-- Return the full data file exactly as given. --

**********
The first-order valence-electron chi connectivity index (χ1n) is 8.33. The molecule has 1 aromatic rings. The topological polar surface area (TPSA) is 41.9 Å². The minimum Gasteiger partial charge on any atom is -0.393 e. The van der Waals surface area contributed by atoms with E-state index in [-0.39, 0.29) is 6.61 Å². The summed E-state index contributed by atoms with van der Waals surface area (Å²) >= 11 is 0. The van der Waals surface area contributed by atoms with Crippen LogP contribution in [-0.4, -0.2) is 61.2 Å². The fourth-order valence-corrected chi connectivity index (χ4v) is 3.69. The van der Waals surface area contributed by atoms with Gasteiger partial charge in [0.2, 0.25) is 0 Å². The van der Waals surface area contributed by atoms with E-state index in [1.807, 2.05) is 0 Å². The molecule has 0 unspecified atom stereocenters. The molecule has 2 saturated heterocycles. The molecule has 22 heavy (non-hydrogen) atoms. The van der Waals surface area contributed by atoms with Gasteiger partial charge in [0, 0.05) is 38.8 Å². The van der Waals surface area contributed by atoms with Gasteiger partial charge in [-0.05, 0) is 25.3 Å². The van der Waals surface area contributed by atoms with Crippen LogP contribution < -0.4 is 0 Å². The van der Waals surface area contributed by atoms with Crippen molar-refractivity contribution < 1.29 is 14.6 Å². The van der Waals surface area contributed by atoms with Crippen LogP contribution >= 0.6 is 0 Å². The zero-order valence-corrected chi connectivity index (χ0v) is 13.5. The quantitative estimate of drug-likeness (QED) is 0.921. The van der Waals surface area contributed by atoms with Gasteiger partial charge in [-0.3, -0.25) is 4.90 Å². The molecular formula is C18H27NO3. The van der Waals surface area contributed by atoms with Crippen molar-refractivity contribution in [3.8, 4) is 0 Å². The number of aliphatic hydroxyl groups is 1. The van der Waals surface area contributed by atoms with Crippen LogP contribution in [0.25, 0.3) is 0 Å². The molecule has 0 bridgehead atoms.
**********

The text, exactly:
The first-order valence-electron chi connectivity index (χ1n) is 8.33. The molecule has 1 aromatic rings. The topological polar surface area (TPSA) is 41.9 Å². The minimum Gasteiger partial charge on any atom is -0.393 e. The van der Waals surface area contributed by atoms with E-state index in [-0.39, 0.29) is 6.61 Å². The summed E-state index contributed by atoms with van der Waals surface area (Å²) >= 11 is 0. The van der Waals surface area contributed by atoms with Crippen LogP contribution in [-0.4, -0.2) is 61.2 Å². The fourth-order valence-corrected chi connectivity index (χ4v) is 3.69. The van der Waals surface area contributed by atoms with Gasteiger partial charge in [0.2, 0.25) is 0 Å². The van der Waals surface area contributed by atoms with E-state index in [1.807, 2.05) is 0 Å². The molecule has 0 unspecified atom stereocenters. The molecule has 2 saturated heterocycles. The molecule has 22 heavy (non-hydrogen) atoms. The van der Waals surface area contributed by atoms with Gasteiger partial charge in [0, 0.05) is 38.8 Å². The van der Waals surface area contributed by atoms with Gasteiger partial charge in [-0.05, 0) is 25.3 Å². The van der Waals surface area contributed by atoms with Crippen LogP contribution < -0.4 is 0 Å². The van der Waals surface area contributed by atoms with Crippen molar-refractivity contribution < 1.29 is 14.6 Å². The van der Waals surface area contributed by atoms with Crippen LogP contribution >= 0.6 is 0 Å². The zero-order valence-corrected chi connectivity index (χ0v) is 13.5. The quantitative estimate of drug-likeness (QED) is 0.921. The van der Waals surface area contributed by atoms with Gasteiger partial charge in [-0.3, -0.25) is 4.90 Å². The molecular formula is C18H27NO3. The van der Waals surface area contributed by atoms with Crippen molar-refractivity contribution in [3.8, 4) is 0 Å². The number of aliphatic hydroxyl groups is 1. The van der Waals surface area contributed by atoms with Crippen LogP contribution in [0.25, 0.3) is 0 Å². The molecule has 0 bridgehead atoms.